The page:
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Relationship Between Curriculum and Self-efficacy

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1.Introduction
1.1 Statement of the Problem
The intention of this study is to investigate the relationship between the curriculum of the Design and Development of Educational Games (CET-301) course which is given by Yeditepe University and teacher candidates’ self-efficacy regarding the developing educational software. In Today, computers and other electronic tools has become a crucial part of education with the contribution of huge developments in technological area. Using technology to teach an educational subject or including any kind of technological tools into the learning process has several benefits on students’ academic achievement, motivation, self-concept and engagement (Godzicki, Godzicki, Krofel, & Michaels, 2013; Kachala & Bialo, 1994). Moreover, it has to be emphasized that the main work force who are expected to create educational software in the area is educated in Computer Education and Instructional Technology (CEIT) departments of the universities (Aşkar & Dönmez, 2004).
Educational Software is described as the computer software which aims teaching and includes digital teaching material or materials by creating a self-learning environment. There are several researches determined the positive effects of implementing technology for educational purposes (AlAmmary , 2012 ; Kulik & Kulik, 1991; Protheroe , 2005; Schacter,1999; Wenglinsky, 2005). According the findings of a study in which investigated both students and teachers who have computers at home and school conducted by Dwyer, Ringstaff & Haymore (1994), using computers synchronously with the educational process gains abilities to the students in means of exploring information, having social awareness, possessing self-confidence, applying communication ski...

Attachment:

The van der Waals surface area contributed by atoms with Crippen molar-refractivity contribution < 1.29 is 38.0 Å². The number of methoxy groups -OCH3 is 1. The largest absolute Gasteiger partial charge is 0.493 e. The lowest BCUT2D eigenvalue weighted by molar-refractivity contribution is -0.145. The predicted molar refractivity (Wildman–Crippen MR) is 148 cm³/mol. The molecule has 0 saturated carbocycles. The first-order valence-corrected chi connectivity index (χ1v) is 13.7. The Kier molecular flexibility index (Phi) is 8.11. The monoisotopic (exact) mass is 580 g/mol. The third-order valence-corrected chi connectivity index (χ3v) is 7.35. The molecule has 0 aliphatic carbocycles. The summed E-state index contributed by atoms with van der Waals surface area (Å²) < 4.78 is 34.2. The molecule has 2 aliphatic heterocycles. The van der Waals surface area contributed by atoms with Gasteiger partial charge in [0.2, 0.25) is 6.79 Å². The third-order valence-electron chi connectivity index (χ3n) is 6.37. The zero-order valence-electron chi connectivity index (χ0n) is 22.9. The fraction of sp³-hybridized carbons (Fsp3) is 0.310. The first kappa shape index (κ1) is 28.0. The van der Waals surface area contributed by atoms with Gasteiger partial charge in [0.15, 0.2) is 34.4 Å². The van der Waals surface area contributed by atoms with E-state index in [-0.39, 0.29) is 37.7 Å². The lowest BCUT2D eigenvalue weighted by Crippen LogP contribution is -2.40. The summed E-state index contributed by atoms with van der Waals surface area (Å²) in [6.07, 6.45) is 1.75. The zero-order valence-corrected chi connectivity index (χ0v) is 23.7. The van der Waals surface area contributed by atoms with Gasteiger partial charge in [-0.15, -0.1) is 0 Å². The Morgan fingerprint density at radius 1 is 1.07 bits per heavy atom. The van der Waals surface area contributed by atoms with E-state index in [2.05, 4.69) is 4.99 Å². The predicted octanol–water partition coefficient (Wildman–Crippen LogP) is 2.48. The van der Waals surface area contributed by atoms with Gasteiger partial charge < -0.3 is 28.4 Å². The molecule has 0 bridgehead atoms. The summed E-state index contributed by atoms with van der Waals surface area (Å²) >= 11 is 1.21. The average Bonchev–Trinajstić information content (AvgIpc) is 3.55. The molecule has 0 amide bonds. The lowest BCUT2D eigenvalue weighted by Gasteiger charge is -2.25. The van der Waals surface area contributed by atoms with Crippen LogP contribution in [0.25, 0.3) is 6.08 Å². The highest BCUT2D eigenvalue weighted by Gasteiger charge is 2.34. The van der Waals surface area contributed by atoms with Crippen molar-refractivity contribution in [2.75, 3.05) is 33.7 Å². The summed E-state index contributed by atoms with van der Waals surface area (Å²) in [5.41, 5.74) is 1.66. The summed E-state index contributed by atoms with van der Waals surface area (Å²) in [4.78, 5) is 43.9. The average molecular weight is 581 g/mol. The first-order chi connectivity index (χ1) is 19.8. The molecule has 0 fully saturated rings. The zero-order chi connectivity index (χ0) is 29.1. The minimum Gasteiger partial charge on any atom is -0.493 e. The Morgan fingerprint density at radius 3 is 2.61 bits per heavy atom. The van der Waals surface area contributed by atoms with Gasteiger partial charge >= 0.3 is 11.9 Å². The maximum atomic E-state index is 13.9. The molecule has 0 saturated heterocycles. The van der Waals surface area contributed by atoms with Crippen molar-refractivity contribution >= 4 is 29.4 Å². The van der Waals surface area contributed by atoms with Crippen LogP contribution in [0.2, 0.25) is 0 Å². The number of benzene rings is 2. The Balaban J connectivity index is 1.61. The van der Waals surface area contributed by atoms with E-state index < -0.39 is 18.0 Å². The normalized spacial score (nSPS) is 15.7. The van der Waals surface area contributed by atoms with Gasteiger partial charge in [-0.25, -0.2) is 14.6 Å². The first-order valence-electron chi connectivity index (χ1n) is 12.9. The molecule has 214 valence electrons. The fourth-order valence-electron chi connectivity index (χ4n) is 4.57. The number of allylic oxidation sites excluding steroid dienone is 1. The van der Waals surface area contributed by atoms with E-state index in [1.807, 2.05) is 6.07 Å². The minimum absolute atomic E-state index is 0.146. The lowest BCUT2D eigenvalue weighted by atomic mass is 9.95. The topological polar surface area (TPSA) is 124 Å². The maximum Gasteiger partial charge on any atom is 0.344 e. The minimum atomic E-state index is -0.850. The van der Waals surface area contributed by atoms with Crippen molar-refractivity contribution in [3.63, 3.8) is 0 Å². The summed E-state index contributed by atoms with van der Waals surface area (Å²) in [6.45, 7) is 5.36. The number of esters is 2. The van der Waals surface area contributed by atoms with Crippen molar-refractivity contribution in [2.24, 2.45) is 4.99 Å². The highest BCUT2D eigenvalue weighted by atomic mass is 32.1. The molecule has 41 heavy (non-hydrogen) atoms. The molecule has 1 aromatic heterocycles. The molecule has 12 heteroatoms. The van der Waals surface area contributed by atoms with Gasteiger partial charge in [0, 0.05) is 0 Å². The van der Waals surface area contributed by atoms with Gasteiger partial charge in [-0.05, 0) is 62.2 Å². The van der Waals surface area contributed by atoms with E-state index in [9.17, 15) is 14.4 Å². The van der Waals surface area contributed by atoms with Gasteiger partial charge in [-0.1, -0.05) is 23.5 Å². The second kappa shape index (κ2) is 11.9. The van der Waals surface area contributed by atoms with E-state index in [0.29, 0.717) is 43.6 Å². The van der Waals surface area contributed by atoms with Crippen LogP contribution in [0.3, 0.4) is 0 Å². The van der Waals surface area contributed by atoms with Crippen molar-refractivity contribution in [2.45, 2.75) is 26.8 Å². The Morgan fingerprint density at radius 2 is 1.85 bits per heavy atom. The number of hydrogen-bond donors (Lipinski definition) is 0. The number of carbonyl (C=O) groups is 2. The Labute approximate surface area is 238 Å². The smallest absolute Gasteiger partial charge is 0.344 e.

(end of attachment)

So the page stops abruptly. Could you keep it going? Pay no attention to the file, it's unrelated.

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...pendence and connection, that affects their self-efficacy and academic success (p.7).

Dwyer, D. C., Ringstaff, C., & Haymore, J. (1994). Apple classrooms of tomorrow. Educational Leadership, 51(7), 4-10.

Wenglinsky, H. (2005). Technology and achievement: The bottom line. Educational Leadership, 63(4), 29.

AlAmmary, J. (2012). Educational Technology: A Way to Enhance Student Achievement at the University of Bahrain. Procedia-Social and Behavioral Sciences, 55, 248-257.

Kulik, C. L. C., & Kulik, J. A. (1991). Effectiveness of computer-based instruction: An updated analysis. Computers in human behavior, 7(1), 75-94.

Schacter, J. (1999). The impact of education technology on student achievement. What the Most current Research Has to Say. San Francisco: Milken Exchange.

Protheroe, N. (2005). Technology and student achievement. PRINCIPAL-ARLINGTON-, 85(2), 46.
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